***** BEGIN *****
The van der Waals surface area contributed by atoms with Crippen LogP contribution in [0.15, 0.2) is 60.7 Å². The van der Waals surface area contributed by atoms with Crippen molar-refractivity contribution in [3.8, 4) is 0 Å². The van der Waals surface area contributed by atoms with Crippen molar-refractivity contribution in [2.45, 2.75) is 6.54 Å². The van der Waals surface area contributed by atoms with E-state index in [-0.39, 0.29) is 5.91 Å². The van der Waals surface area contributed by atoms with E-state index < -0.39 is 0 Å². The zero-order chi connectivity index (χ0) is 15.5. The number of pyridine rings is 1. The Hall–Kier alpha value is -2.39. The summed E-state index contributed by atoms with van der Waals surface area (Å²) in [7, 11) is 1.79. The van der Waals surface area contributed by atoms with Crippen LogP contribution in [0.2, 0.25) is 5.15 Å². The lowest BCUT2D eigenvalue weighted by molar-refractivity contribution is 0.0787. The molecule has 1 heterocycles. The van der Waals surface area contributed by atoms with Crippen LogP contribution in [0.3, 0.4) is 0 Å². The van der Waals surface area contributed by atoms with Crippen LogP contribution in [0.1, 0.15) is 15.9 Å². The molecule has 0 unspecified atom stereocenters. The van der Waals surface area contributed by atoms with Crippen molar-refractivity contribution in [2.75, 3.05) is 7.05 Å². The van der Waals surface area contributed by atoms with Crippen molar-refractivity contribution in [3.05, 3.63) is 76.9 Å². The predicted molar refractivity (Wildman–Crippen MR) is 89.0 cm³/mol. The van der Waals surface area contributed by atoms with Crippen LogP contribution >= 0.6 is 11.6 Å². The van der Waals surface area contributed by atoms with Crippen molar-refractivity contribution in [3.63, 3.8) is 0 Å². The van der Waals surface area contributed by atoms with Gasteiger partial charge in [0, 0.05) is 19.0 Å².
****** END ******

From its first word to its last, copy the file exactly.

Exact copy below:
The van der Waals surface area contributed by atoms with Crippen LogP contribution in [0.15, 0.2) is 60.7 Å². The van der Waals surface area contributed by atoms with Crippen molar-refractivity contribution in [3.8, 4) is 0 Å². The van der Waals surface area contributed by atoms with Crippen molar-refractivity contribution in [2.45, 2.75) is 6.54 Å². The van der Waals surface area contributed by atoms with E-state index in [-0.39, 0.29) is 5.91 Å². The van der Waals surface area contributed by atoms with E-state index < -0.39 is 0 Å². The zero-order chi connectivity index (χ0) is 15.5. The number of pyridine rings is 1. The Hall–Kier alpha value is -2.39. The summed E-state index contributed by atoms with van der Waals surface area (Å²) in [7, 11) is 1.79. The van der Waals surface area contributed by atoms with Crippen LogP contribution in [0.2, 0.25) is 5.15 Å². The lowest BCUT2D eigenvalue weighted by molar-refractivity contribution is 0.0787. The molecule has 1 heterocycles. The van der Waals surface area contributed by atoms with Crippen LogP contribution in [0.3, 0.4) is 0 Å². The van der Waals surface area contributed by atoms with Crippen LogP contribution in [0.1, 0.15) is 15.9 Å². The molecule has 0 unspecified atom stereocenters. The van der Waals surface area contributed by atoms with Crippen molar-refractivity contribution in [2.75, 3.05) is 7.05 Å². The van der Waals surface area contributed by atoms with Crippen molar-refractivity contribution in [3.05, 3.63) is 76.9 Å². The predicted molar refractivity (Wildman–Crippen MR) is 89.0 cm³/mol. The van der Waals surface area contributed by atoms with Crippen LogP contribution >= 0.6 is 11.6 Å². The van der Waals surface area contributed by atoms with Crippen molar-refractivity contribution in [3.63, 3.8) is 0 Å². The van der Waals surface area contributed by atoms with Gasteiger partial charge in [0, 0.05) is 19.0 Å².